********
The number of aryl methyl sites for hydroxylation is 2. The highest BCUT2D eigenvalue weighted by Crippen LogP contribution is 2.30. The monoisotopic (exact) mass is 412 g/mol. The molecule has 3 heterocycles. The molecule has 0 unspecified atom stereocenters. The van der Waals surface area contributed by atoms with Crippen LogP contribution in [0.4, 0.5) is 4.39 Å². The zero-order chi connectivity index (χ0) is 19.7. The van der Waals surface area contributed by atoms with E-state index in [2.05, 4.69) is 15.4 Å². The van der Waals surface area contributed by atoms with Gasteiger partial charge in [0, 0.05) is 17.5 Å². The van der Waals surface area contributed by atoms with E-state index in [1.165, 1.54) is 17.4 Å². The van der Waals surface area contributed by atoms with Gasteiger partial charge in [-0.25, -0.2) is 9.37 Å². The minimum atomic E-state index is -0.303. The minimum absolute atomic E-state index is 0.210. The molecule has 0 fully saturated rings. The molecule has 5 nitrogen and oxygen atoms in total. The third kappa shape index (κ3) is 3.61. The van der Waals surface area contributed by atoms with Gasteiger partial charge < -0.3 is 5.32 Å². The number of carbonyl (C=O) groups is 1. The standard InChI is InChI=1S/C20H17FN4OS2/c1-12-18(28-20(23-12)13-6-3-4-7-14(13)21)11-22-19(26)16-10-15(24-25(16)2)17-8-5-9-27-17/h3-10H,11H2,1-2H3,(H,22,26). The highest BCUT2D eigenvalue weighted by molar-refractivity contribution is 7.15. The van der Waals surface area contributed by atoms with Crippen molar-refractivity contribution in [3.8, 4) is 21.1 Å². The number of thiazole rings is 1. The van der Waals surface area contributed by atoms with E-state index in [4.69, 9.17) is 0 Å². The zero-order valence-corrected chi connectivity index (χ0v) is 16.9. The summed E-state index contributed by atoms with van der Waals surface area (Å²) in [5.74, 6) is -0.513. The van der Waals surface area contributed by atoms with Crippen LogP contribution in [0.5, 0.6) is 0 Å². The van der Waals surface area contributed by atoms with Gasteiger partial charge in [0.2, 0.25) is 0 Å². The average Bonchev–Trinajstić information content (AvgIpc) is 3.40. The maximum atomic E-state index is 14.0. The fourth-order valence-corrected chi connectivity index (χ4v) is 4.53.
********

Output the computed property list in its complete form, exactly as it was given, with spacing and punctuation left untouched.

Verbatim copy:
The number of aryl methyl sites for hydroxylation is 2. The highest BCUT2D eigenvalue weighted by Crippen LogP contribution is 2.30. The monoisotopic (exact) mass is 412 g/mol. The molecule has 3 heterocycles. The molecule has 0 unspecified atom stereocenters. The van der Waals surface area contributed by atoms with Crippen LogP contribution in [0.4, 0.5) is 4.39 Å². The zero-order chi connectivity index (χ0) is 19.7. The van der Waals surface area contributed by atoms with E-state index in [2.05, 4.69) is 15.4 Å². The van der Waals surface area contributed by atoms with Gasteiger partial charge in [0, 0.05) is 17.5 Å². The van der Waals surface area contributed by atoms with E-state index in [1.165, 1.54) is 17.4 Å². The van der Waals surface area contributed by atoms with Gasteiger partial charge in [-0.25, -0.2) is 9.37 Å². The minimum atomic E-state index is -0.303. The minimum absolute atomic E-state index is 0.210. The molecule has 0 fully saturated rings. The molecule has 5 nitrogen and oxygen atoms in total. The third kappa shape index (κ3) is 3.61. The van der Waals surface area contributed by atoms with Gasteiger partial charge < -0.3 is 5.32 Å². The number of carbonyl (C=O) groups is 1. The standard InChI is InChI=1S/C20H17FN4OS2/c1-12-18(28-20(23-12)13-6-3-4-7-14(13)21)11-22-19(26)16-10-15(24-25(16)2)17-8-5-9-27-17/h3-10H,11H2,1-2H3,(H,22,26). The highest BCUT2D eigenvalue weighted by molar-refractivity contribution is 7.15. The van der Waals surface area contributed by atoms with Crippen molar-refractivity contribution in [3.8, 4) is 21.1 Å². The number of thiazole rings is 1. The van der Waals surface area contributed by atoms with E-state index in [4.69, 9.17) is 0 Å². The zero-order valence-corrected chi connectivity index (χ0v) is 16.9. The summed E-state index contributed by atoms with van der Waals surface area (Å²) in [5.74, 6) is -0.513. The van der Waals surface area contributed by atoms with Crippen LogP contribution in [0.5, 0.6) is 0 Å². The van der Waals surface area contributed by atoms with Gasteiger partial charge in [0.2, 0.25) is 0 Å². The average Bonchev–Trinajstić information content (AvgIpc) is 3.40. The maximum atomic E-state index is 14.0. The fourth-order valence-corrected chi connectivity index (χ4v) is 4.53.